Prince Harry: 'I regret not talking about my mother's death for so long'
Prince Harry has said he regrets not opening up sooner about how his mother's death affected him.
The 31-year-old revealed he only began talking three years ago about the sudden death of Diana, Princess of Wales.
Harry was hosting a Kensington Palace event for mental health charity Heads Together, attended by a group of high-profile sports stars who were invited to speak about their psychological problems.
Former England and Manchester United defender Rio Ferdinand and Olympic gold medallists Victoria Pendleton and Dame Kelly Holmes were among the guests, and were accompanied by a partner, relative or sports psychologist who had helped them through their darkest moments.
The BBC said that Ferdinand, whose wife died last year, asked Harry about the impact it might have on his children.
Harry replied: "I really regret not ever talking about it."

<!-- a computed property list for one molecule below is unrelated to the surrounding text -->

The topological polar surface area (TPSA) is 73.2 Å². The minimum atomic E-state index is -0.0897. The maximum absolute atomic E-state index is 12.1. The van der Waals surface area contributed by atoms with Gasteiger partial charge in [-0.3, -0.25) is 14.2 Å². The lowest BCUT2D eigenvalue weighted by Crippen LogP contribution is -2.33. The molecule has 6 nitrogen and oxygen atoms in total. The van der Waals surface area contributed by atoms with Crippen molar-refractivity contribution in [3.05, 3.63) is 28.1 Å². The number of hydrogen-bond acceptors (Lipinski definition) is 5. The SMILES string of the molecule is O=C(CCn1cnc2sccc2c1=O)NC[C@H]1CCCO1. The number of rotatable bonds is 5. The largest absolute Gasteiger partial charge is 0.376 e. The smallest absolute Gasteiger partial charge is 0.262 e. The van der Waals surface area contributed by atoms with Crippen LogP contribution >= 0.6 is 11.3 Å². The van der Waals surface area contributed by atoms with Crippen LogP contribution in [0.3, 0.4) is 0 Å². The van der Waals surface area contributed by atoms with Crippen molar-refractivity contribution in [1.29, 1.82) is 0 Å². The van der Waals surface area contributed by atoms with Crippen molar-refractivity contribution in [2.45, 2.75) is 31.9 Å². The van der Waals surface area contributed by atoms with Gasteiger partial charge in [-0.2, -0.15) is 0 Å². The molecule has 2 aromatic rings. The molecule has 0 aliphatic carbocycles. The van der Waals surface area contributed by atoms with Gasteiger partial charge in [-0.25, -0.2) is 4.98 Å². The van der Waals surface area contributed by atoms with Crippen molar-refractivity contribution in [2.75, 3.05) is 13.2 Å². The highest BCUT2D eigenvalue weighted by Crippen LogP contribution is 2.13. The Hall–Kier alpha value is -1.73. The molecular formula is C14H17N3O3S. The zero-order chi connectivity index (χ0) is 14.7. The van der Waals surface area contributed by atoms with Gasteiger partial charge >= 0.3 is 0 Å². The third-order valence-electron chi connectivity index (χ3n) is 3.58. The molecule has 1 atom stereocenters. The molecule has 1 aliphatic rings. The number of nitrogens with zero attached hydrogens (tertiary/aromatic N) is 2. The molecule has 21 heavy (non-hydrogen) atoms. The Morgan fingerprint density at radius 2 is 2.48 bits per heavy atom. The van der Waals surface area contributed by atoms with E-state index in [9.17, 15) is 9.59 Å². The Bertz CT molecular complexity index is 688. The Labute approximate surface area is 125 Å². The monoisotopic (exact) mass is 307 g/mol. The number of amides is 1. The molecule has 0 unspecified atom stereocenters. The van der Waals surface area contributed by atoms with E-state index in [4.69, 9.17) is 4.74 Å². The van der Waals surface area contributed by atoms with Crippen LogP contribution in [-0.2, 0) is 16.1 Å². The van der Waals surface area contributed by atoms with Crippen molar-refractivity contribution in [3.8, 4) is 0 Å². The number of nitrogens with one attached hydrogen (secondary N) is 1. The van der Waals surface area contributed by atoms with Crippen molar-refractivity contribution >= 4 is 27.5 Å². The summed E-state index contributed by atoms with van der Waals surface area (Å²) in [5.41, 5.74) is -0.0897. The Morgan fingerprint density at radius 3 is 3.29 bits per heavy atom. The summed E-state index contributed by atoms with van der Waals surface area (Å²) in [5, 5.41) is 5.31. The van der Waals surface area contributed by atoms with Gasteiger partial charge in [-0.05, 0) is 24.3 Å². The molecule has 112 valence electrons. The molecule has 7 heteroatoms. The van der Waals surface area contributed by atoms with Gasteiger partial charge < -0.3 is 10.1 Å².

He added that he did not speak about losing his mother "for the first 28 years of my life".
Harry was 12 and his brother William 15 when Diana was killed in a car crash in Paris on August 31 1997.
He added: "It's OK to suffer, as long as you talk about it.
"It's not a weakness. Weakness is having a problem and not recognising it and not solving that problem."
Heads Together was founded by Harry and the Duke and Duchess of Cambridge and has brought together eight mental health charities and organisations to tackle the stigma around depression and other psychological problems.
Father-of-three Ferdinand, whose wife, Rebecca Ellison, died from cancer, said of the Prince: "He's gone through different stages in his life that my kids are going to be going towards.
"So to get some of his experiences is very rewarding for me and very educational in many ways."
Harry added: "The key message here today is that everyone can suffer from mental health.
"Whether you're a member of the Royal Family, whether you're a soldier, whether you're a sports star, whether you're a team sport, individual sport, whether you're a white van driver, whether you're a mother, father, a child, it doesn't really matter."